Personal Finance and Investing Lessons We Can Learn From Social Media

by Alex J. Coyne
Personal Finance and Investing Lessons from Social Media photo

You probably don’t often look to social media for financial advice, but you can improve your personal finances by using the same “rules” social media influencers use to build their social media profiles and accounts.

Social media and personal finance have more in common than people think. We live in a world dominated by individuals and corporations with the most likes and followers; at their core, social media and personal finance management are both done by the numbers.

Influencers attribute these numbers to their own personal success. Ask any investor about their accomplishments, and they’ll tell you the same thing: It’s all in the numbers.

Here’s what social media influencer tricks can teach us about approaching personal finance and investment.

Always Know the Numbers

Any social media manager or influencer worth their salt will know the numbers behind their account. When numbers aren’t high enough, they also know when it’s time to do something different to bring their numbers back up.

How It Relates:

Personal finance is the same.

Knowing the numbers behind your account (such as your debits, credits, assets and liabilities) makes it easier to manage.

Diversification is Good

Social media influencers aren’t just in the business of making posts. Influencers are diverse with their influence spread into several baskets. They want people from more than one group to be following them. Kim Kardashian is just one example of an investor-influencer with stocks in companies like Netflix.

For successful and profitable influencers, diversification is good.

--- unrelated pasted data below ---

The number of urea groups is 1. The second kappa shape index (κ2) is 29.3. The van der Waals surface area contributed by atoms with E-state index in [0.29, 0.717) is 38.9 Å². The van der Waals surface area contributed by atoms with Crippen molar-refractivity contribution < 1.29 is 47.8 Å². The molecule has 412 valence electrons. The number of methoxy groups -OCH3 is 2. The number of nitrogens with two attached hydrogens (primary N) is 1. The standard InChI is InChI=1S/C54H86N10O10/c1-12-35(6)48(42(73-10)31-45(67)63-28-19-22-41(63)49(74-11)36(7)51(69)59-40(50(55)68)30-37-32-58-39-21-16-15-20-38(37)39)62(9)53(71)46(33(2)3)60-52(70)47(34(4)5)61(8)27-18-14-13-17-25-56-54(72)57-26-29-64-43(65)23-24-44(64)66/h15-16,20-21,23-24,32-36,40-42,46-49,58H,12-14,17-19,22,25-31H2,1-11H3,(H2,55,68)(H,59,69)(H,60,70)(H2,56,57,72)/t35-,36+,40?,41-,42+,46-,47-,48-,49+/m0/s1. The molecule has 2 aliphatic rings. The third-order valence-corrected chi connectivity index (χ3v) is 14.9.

How It Relates:

The best financial profile is diverse.

There’s often still something to be salvaged if one investment doesn’t do as well as another in this case. In fact, often what causes one investment to go down will cause another investment to go up.

If you need help from a financial expert, seek an accredited and experienced professional who advises longevity above risk and diversification above placing all your eggs in one, fragile basket.

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Read Carefully

Sites like Twitter allow for only 280 characters per post – and it’s easy to take a post or comment with the wrong intentions than it was meant.

Anyone in charge of a social media account has a responsibility to read the comments and posts they encounter or make.

The same way, participants on social media have a responsibility to monitor their own page – even for comments on their page they didn’t make.

How It Relates:

Consumers should always be encouraged to read all agreements and contracts just as carefully as any status they would post on social media.

Agreements and contracts can be a minefield of potential misunderstanding. Always ask an expert: There are many states and regions where the first consultation with a lawyer or legal expert is free.

Walk away from any investment that you don’t understand. If it’s too complicated for you to understand you won’t know when to sell and perhaps it’s even a scam.

A Good Profile is a Good Reputation

If you want to know more about a social media influencer or company, head to their profile for a summary. A profile says a lot about someone, and a good profile is a good reputation.

How It Relates: